by Lorna Dueck
Originally published in the The Globe and Mail, Monday, Aug. 14, 2017
The unique disciplines of Christian Korean spirituality drew gasps and applause Sunday as Reverend Hyeon Soo Lim told his Toronto area congregation about his life in a North Korean prison during the past two and a half years. Daily digging of metre-deep holes through frozen mud, breaking apart frozen coal and outdoor labour in the scorching heat of summer under the constant watch of two guards was Rev. Lim’s routine.
“I did not have a day of gloom,” said Rev. Lim as he explained in a Korean heart-to-heart with his Mississauga congregation how he turned moments of despair into trust in God.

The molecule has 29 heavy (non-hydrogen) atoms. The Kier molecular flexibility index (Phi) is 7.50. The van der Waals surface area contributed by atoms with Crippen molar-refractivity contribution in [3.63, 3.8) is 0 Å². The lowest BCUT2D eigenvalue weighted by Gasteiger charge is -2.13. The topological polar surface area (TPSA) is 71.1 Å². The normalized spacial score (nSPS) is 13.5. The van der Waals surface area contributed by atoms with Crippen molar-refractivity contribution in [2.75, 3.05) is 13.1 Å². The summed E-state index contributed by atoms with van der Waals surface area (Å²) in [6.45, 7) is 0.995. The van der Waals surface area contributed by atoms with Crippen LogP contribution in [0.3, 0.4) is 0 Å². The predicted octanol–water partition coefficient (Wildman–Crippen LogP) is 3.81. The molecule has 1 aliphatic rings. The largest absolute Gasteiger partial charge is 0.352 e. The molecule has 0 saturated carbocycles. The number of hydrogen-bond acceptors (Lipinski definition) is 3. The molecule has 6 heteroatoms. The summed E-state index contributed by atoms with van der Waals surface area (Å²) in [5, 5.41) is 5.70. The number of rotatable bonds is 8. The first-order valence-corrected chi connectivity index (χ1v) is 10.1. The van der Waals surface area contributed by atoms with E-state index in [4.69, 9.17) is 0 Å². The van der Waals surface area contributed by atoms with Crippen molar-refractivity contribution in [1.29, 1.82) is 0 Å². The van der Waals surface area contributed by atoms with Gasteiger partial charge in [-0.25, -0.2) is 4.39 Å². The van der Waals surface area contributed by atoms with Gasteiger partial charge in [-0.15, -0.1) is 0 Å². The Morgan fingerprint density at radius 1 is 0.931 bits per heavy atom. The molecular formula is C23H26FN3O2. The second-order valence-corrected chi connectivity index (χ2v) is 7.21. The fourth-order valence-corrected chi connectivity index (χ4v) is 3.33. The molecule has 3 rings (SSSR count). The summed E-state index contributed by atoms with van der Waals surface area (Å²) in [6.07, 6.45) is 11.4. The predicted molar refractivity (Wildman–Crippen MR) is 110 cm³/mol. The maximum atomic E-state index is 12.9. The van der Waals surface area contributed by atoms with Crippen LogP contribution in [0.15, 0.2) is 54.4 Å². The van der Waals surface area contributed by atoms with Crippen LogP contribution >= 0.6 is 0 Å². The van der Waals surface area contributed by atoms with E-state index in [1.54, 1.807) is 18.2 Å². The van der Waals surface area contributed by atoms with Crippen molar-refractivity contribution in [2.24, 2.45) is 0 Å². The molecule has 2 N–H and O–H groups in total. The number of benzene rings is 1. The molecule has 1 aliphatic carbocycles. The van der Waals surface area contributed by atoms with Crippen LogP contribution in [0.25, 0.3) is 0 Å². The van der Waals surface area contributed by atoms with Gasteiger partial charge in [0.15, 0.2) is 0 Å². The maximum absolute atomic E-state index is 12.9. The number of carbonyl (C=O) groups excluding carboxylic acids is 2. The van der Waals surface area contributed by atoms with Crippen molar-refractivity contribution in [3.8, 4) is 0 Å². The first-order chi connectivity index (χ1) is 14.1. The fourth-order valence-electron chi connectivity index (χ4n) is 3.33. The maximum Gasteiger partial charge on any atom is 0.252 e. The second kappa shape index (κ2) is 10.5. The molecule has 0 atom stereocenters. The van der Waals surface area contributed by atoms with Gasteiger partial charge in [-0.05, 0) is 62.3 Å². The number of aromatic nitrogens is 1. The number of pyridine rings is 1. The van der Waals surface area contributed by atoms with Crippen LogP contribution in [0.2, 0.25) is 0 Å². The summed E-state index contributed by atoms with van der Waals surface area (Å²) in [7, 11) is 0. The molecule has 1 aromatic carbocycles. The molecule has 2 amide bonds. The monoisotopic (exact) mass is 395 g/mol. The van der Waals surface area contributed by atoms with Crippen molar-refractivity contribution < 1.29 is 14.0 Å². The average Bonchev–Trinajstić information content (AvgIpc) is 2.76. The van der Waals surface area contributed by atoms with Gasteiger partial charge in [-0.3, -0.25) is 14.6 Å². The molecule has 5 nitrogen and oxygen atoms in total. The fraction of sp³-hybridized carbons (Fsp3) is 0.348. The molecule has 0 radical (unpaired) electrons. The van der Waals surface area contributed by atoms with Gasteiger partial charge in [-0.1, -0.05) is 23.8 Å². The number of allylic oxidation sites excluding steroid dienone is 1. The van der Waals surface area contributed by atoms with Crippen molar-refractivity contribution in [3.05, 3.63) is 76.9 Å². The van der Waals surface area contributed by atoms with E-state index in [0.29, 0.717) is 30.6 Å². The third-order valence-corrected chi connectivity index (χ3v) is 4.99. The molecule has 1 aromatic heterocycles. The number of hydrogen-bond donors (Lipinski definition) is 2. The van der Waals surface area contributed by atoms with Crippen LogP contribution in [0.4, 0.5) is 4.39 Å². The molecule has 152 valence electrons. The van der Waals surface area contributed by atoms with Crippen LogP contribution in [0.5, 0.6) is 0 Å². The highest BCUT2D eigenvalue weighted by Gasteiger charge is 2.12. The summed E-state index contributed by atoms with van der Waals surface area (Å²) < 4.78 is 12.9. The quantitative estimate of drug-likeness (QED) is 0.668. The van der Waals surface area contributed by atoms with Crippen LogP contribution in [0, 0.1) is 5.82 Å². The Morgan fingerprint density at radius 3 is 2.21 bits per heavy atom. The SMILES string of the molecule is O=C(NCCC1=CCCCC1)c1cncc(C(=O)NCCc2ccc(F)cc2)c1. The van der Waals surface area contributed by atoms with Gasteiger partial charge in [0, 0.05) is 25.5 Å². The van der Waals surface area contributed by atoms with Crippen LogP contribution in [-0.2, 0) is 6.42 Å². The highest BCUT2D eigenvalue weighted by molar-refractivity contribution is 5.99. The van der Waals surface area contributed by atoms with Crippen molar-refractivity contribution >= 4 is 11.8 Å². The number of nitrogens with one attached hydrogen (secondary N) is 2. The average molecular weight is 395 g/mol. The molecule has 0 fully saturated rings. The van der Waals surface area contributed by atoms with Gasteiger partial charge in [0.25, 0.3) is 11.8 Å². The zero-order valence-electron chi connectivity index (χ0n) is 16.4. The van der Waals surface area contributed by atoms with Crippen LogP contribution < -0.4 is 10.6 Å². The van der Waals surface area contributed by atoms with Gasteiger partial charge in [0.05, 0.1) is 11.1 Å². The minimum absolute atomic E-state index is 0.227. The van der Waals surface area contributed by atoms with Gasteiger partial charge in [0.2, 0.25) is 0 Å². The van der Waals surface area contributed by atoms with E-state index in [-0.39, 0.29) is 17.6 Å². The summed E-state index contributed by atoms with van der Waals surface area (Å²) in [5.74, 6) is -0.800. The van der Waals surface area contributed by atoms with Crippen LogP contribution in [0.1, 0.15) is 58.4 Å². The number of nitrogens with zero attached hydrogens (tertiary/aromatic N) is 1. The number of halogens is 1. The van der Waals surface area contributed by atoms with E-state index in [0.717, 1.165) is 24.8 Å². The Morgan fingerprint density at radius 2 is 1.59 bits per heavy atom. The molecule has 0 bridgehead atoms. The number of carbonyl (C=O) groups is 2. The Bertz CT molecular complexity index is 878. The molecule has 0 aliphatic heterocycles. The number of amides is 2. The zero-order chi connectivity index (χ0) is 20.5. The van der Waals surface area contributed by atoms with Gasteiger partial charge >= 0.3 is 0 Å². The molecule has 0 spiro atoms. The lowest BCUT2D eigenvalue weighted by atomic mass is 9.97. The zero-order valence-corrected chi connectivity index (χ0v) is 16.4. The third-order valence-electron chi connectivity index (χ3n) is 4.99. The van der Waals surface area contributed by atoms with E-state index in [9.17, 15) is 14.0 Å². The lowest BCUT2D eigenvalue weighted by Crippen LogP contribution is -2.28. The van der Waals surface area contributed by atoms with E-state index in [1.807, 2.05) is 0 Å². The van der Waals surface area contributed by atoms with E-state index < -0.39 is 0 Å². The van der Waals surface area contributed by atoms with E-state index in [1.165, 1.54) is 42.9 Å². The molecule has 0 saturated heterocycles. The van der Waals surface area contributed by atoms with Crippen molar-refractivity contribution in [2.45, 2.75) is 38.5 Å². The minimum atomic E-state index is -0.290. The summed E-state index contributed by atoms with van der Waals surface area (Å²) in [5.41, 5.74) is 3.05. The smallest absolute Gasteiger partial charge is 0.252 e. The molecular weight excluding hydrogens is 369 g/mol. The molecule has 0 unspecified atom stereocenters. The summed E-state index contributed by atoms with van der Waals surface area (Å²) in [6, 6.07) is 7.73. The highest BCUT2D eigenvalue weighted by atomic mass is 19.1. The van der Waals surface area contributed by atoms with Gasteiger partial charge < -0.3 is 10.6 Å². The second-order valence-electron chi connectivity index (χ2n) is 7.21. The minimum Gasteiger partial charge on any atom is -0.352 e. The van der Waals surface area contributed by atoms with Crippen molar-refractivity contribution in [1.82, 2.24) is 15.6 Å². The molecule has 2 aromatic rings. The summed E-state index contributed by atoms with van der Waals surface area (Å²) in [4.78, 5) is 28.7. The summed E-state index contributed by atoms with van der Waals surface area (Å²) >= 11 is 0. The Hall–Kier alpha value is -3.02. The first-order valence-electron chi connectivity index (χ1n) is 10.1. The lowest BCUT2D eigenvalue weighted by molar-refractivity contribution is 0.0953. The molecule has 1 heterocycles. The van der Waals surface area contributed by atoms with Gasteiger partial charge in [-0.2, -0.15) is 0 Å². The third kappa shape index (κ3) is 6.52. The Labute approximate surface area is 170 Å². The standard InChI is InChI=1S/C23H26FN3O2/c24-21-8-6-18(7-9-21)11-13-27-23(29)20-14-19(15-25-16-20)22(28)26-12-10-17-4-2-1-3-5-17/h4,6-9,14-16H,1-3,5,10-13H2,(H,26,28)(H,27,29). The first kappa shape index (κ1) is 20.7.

On Sunday, a strong Rev. Lim stood for the first time back in his Canadian pulpit and opened with deep thanks for Prime Minister Trudeau, negotiator Daniel Jean, Foreign Affairs Minister Chrystia Freeland and the personnel of Global Affairs Canada. Then the reality of how a pastor walks with God when he’s going through hell was revealed. Rev. Lim stuck to prayer, bible reading, scripture memorization, thankfulness, singing to God, and repeated the practice, again and again. He sang to God for more than eight hours each of the 130 Sundays he was imprisoned. The mystery of what happens internally to a person living out that rhythm was undeniable.